And they represent the Pentagon's most aggressive efforts to use technology to bolster brute force, as it develops fighter pilots helmets designed to see through the body of the plane, uniforms with fabric that conducts electricity, and Ironman-like exoskeletons.
In announcing a Defense Innovation Initiative last month, Defense Secretary Chuck Hagel said that in order to keep its battlefield edge, the military needs to move with the urgency of a Silicon-Valley start-up in developing breakthroughs in technologies such as robotics, autonomous systems, big data and 3-D printing.
While the U.S. has focused on fighting wars for more than a decade, he said that potential enemies have taken the time to innovate. "Countries like Russia and China have been heavily investing in military modernization programs to blunt our military's technological edge," he said.
Last week, the Navy announced a big step in that direction. For months, sailors tested a $40 million, 30-kilowatt laser mounted on the deck of the USS Ponce in the Persian Gulf. Using a video-game like controller, service members practiced taking out drones and small boats. And now the weapon, which looks like a giant telescope, is ready to take out real threats if necessary, officials said, meaning the Pentagon could soon record its first kill with a laser.
"The captain of that ship has all of the authorities necessary if there was a threat inbound to that ship," said Rear Adm. Matthew L. Klunder, chief of naval research. "To protect our sailors and Marines, we would defend that ship with this laser system."
Unlike missiles, lasers travel at the speed of light, so they hit their target almost instantaneously. Once built, their expense is essentially limited to the cost it takes to fuel it. Navy officials said the USS Ponce's laser, for example, costs 59 cents a shot, while the cost of some missiles that would perform the same attack can cost in the millions of dollars.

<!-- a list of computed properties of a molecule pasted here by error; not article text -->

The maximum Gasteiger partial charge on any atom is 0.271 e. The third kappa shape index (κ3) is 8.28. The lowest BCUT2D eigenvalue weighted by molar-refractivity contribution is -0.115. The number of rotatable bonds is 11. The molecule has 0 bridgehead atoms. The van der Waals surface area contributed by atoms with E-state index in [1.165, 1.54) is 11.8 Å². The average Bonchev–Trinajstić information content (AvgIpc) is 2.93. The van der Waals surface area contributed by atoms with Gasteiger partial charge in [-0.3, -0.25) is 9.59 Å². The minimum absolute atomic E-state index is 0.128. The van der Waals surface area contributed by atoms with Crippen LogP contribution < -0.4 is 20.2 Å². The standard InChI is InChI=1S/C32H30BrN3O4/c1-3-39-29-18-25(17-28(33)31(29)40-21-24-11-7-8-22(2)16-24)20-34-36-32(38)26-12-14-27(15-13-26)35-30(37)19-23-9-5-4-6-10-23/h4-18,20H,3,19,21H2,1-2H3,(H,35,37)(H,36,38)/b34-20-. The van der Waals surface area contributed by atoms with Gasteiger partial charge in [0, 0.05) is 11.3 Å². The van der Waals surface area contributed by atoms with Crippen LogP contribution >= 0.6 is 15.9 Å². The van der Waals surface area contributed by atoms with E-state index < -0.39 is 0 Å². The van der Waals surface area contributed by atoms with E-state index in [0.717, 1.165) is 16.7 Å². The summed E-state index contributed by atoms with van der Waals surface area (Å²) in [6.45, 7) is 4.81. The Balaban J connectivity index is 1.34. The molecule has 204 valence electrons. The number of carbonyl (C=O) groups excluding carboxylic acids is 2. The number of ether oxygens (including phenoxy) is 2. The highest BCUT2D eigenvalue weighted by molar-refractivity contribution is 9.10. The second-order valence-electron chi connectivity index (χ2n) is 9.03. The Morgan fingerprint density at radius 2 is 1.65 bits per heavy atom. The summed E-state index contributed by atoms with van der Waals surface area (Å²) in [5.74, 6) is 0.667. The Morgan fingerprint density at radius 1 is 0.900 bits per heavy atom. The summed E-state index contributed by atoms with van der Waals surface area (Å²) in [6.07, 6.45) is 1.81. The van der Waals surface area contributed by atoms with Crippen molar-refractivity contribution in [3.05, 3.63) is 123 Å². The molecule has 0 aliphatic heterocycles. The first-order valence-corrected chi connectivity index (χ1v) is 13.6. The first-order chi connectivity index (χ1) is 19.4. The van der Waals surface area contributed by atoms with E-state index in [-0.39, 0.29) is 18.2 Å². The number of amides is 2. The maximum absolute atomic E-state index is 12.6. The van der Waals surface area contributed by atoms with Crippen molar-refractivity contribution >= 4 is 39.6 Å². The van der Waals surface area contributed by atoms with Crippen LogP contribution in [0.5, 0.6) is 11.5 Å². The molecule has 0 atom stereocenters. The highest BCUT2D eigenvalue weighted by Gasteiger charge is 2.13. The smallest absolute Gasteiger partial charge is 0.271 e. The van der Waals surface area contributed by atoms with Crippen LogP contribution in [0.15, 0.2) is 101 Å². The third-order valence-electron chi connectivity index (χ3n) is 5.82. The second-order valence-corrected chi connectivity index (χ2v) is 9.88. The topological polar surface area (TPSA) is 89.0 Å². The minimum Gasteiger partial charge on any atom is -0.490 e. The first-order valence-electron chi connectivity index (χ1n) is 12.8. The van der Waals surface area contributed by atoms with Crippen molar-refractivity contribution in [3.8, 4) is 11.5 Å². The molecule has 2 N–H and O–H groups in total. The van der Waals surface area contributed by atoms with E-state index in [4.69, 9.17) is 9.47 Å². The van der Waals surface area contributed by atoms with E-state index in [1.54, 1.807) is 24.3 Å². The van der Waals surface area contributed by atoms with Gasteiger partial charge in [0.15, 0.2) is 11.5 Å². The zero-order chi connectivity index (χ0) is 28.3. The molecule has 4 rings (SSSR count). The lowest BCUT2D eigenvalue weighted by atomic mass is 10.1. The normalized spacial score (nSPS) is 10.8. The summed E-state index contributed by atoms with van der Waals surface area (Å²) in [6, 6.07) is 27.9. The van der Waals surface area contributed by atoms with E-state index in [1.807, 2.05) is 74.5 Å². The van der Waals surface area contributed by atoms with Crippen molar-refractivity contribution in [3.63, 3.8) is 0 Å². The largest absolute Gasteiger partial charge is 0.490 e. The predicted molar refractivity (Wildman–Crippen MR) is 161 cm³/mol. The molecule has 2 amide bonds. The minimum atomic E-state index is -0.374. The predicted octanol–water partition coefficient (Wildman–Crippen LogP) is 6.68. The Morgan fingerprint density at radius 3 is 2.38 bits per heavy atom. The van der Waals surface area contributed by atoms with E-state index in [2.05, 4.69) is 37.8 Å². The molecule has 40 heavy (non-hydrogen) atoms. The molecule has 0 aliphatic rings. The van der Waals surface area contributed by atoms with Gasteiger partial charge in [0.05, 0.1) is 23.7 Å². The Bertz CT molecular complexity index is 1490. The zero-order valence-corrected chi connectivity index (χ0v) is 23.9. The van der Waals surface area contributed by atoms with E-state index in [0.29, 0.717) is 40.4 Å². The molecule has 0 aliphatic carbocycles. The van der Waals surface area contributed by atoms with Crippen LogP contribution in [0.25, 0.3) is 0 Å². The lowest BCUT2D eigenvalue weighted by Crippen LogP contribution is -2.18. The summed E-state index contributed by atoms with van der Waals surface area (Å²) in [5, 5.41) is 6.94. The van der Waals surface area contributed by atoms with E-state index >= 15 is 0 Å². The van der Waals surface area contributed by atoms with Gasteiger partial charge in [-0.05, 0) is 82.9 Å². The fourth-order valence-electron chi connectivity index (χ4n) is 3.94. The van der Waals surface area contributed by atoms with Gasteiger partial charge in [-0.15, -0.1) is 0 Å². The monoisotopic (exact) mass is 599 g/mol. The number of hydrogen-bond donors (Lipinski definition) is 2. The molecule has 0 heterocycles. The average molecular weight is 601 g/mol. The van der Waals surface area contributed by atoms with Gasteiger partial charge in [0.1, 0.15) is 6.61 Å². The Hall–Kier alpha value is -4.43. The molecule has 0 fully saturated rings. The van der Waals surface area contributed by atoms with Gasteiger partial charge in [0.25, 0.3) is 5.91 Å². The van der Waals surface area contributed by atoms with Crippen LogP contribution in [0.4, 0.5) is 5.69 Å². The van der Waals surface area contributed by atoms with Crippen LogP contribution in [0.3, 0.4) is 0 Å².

As long as there is power, lasers can also keep firing with an "unlimited magazine" that never needs to be reloaded, which is especially helpful for a ship at sea. The power of lasers can also be changed. A low-energy pulse may disable a drone's sensors, a maneuver known as "dazzling." Crank it up, though, and drone soon becomes fireball.
But laser beams fire dead straight and can't bend or easily change directions, so there has to be a clear line of sight to the target. And if it's raining, or even cloudy, the moisture in the atmosphere can make them less effective. Smoke and pollution can cause problems, as well.
And the enemy doesn't always attack on clear, sunny days.
"If you want to know the problem with lasers, try using a flashlight in the fog," said Loren Thompson, a defense analyst and consultant.
For years, lasers have been a key focus for many of the biggest defense contractors--including BAE Systems, Boeing, Lockheed Martin, Raytheon and Northrop Grumman. And the industry has been making advancements toward mounting them on trucks, tanks, aircraft and even drones, analysts said. In recent years, laser technology has reached a "tipping point," said Rick Hunt, director of Raytheon's Navy/Marine Corps Programs, and soon could be widespread.